Problems After Retinal Holes Laser Surgery

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Holes in the retina most often occur at the macula, the thinnest part of the retina and the central point of clear, sharp vision. As the vitreous jelly that fills the center of the eye shrinks with age, it pulls on the retina and can tear it at the macula, creating a hole that causes vision loss. Laser surgery repairs the hole by removing the vitreous gel and replacing it with air and gas, which holds the macula firmly in place so it can heal.


The most common complication after macular hole surgery is acceleration of cataracts in the operative eye. Nearly everyone who has laser surgery for macular hole develops a cataract or has an existing cataract worsen. Cataracts are removed surgically if they occur. Patients who have already had cataract removal prior to surgery won’t experience a re-growth of cataracts.

Vision Loss

After macular hole surgery, the patient must remain face down for 50 out of 60 minutes of every hour for up to two to three weeks, All About Vision reports. This allows the gas bubble to put pressure against the macula, sealing it back in place. People who stay face-down have a 90 percent chance of success after surgery, while those who don’t have only about a 60 percent chance of having the hole heal well, the Cleveland clinic warns. A hole that heals well improves the chances of regaining vision, although improvement of vision after surgery also depends on a number of variables, such as the thickness of the hole and the length of time the hole was present before surgery. Vision recovery can take up to 3 months after surgery, the National Eye Institute states. Air travel is restricted until all the gas disappears from the eye, or increased pressure can occur, leading to eye damage.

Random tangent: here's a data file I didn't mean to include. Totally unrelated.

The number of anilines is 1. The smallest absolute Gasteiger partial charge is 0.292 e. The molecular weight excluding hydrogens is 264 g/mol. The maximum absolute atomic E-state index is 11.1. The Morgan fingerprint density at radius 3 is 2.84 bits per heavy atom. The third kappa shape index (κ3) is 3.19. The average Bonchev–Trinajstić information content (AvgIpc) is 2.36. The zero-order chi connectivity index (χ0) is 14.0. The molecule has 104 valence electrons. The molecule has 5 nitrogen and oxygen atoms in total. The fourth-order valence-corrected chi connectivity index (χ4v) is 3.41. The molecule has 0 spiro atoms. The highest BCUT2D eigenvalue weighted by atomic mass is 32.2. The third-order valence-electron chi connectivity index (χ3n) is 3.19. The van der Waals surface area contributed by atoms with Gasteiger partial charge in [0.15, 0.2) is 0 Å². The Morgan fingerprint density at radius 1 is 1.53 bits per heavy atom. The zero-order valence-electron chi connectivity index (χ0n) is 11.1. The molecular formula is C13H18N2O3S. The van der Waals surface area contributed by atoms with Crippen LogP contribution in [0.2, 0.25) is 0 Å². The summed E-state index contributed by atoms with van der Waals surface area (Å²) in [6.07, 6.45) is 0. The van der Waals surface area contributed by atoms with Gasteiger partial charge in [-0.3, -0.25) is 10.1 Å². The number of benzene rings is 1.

Retinal Detachment

After laser surgery for macular hole repair, the retina detaches from the back of the eye in 1 to 2 percent of cases, according to VitreoRetinal Surgery. Retinal detachment causes a curtain or veil to appear over a portion of the visual field. Retinal detachment requires surgical repair or vision loss in the area of detachment can become permanent.


Infection in the eye, known as endophthalmitis, occurs in about 1 out of 1,000 cases after macular hole surgery, VitreoRetinal Surgery reports. Symptoms of infection, which include pain in the eye, extreme light sensitivity, swelling, redness in the white of the eye and decreased vision, require prompt medical attention to prevent permanent vision loss. Injected antibiotics or corticosteroids may be required to treat endophthalmitis, reports The Merck Manuals Online Medical Library.